From LABOR-L@YORKU.CA Sun Aug 13 06:30:39 2000
Date: Sat, 12 Aug 2000 14:55:01 EDT
Sender: Forum on Labor in the Global Economy <LABOR-L@YORKU.CA>
Subject: Labour Diputes - Los Angeles
Labour Disputes - Los Angeles
12 August 2000
I asked yesterday about a colleague's report that union musicians would
protest the use of non-union musicians at the Democratis National Convention.
No confirmation/rejection of that allegation, but I was sent the following
article. There is no author, journal nor publication date given and I forward
it "for what it is worth":
LOS ANGELES - Democratic delegates to next week's convention are
arriving in Los Angeles to find themselves embroiled in a series of
Disputes between labour and big money, and accusations of police
paranoia, are combining with the threat posed by thousands of protesters
to set the scene for strife and dissension.
Democratic Los Angeles is anxious to present a positive image during its
week in the international spotlight, but many fear the good intentions
and political correctness will burst like biodegradable balloons in the
face of the ideological and physical clashes.
One of the most sensitive and mortifying issues for the supposedly
pro-union Democrats concerns Loews seafront hotel in Santa Monica, 19
kilometres from the convention centre, which is being used as the
headquarters of the Democratic Congressional Committee. Loews Hotel is
currently involved in a fight with the Hotel Employees and Restaurant
Employees union, which is seeking to organize about 300 housekeepers and
other service workers.
Jonathan Tisch, the CEO of Lowes Hotels and an heir to the US$21-billion
Tisch family fortune, is an old friend of Al Gore's and a long-time
political donor, contributing more than US$150,000 over the past two
years to Mr. Gore and the Democratic National Committee. Mr. Tisch also
spearheaded several New York fundraising efforts that gathered millions
of dollars for Gore political action committees.
Union activists are furious that Mr. Gore, who portrays himself as an
ally of organized labour, has not intervened to settle the dispute,
which is among the most heated labour conflicts in the Los Angeles area.
Anger intensified last week when financial statements revealed the hotel
was the biggest single contributor to an effort to stop a labour-backed
living wage ordinance in Santa Monica.
"We see this a life-and-death fight for the living wage movement," said
Vivian Rothstein, an organizer for HERE. "This is an opportunity for
Gore to come forward and take a stand."
One HERE union activist added: "The Loews situation crystallizes the
contradictions between the ownership of the Democratic Party and the
guiding philosophy and ideals on which it was founded. It's all there.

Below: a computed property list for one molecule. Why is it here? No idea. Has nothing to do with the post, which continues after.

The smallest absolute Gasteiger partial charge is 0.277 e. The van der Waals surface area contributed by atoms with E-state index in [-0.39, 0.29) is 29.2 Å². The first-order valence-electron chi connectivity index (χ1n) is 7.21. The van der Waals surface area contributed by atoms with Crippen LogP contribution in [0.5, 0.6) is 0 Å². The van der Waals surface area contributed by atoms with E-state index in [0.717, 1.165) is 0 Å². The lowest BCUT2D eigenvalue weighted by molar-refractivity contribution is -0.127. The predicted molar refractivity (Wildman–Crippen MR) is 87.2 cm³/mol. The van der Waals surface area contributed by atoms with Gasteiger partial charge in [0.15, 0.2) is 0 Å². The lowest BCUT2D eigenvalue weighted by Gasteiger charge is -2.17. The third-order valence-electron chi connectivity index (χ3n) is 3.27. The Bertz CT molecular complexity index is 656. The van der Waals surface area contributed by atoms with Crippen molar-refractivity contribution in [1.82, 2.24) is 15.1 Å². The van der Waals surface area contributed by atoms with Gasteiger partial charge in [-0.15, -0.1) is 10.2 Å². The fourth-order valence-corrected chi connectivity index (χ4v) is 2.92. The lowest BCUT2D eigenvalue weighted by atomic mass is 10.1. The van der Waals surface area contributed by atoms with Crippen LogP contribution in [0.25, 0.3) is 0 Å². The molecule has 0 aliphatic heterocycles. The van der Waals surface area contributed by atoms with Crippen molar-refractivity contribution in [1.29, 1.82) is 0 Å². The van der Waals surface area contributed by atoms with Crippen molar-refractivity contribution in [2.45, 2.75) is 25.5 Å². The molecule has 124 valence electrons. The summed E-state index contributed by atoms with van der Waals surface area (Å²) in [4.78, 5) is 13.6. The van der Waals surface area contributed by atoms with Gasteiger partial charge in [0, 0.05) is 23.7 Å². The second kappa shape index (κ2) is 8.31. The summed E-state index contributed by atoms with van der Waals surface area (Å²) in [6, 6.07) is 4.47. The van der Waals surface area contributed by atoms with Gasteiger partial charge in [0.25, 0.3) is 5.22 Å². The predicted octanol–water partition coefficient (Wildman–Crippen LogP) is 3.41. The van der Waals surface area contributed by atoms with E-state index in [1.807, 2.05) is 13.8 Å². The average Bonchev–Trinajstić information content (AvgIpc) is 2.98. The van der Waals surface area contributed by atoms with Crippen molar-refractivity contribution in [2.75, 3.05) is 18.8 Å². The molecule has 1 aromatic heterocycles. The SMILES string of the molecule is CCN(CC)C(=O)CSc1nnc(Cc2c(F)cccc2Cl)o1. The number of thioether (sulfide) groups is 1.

It's a crucible of what happens when profit meets principle."
The hotel workers' protest is supported by the Santa Monica City Council
and half a dozen local congressional Democrats.
The hotel is already besieged with protesters -- 60 were arrested there
on Thursday -- and the Rev. Jesse Jackson will lead a rally tomorrow
where the speakers are expected to include Richard Gephardt, House
Democratic leader, who is staying at a unionized hotel.
A spokesman for the Democratic Congressional Campaign committee said
they may move from Loews if the dispute is not settled by Monday, but
hotel rooms at are a premium. Spokesman Erik Smith said: "The national
convention committee assigned us that hotel and now it's their
responsibility to resolve the situation. We don't want to cross picket
Even getting to Los Angeles is proving to be an embarrassment for the
Democrats as the convention's "official airline," United Airlines, is
embroiled in a labour dispute with its pilots and mechanics that has led
to delays of up to 20 hours and the cancellation of thousands of
Many conventioneers have been forced to switch their flights to other
airlines to avoid what Rono Dutta, the president of United Airlines,
acknowledges is a "tremendous nightmare" for passengers.
The company blames its problems largely on labour strife involving the
pilots, who are seeking better pay and working conditions and began
rejecting overtime work when their contract came up for renewal in
United has cancelled about 4,800 flights since May.
While controversies swirl around the Democrats, the city's Republican
Mayor Richard Riordan helped roll out the red carpet for the benefit of
photographers at the Staples Center, the downtown site of the
convention, and promised that the city is "ready to shine in the world's
Many businesses, however, are closing their doors and boarding up their
premises, fearing violence.
All the trees around the Staples Center have been cut down to prevent
them being used as weapons and workers have also removed shrubs and
landscaping that could be set on fire.
Police tactics have already become the subject of a lawsuit filed by the
American Civil Liberties Union, which accuses the Los Angeles Police
Department of conducting "unlawful harassment" of activists. It claims
that as well as keeping potential demonstrators under constant
surveillance, officers have being issuing jaywalking tickets to protest
Police are hoping to confine most of the demonstrators to a barricaded
"protest pit," but some militants have announced they plan to take to
As local television reporter Eric Spillman commented: "We know what's
going to happen inside the arena -- Al Gore will be nominated for
president-- but the big question is what's going to happen outside?"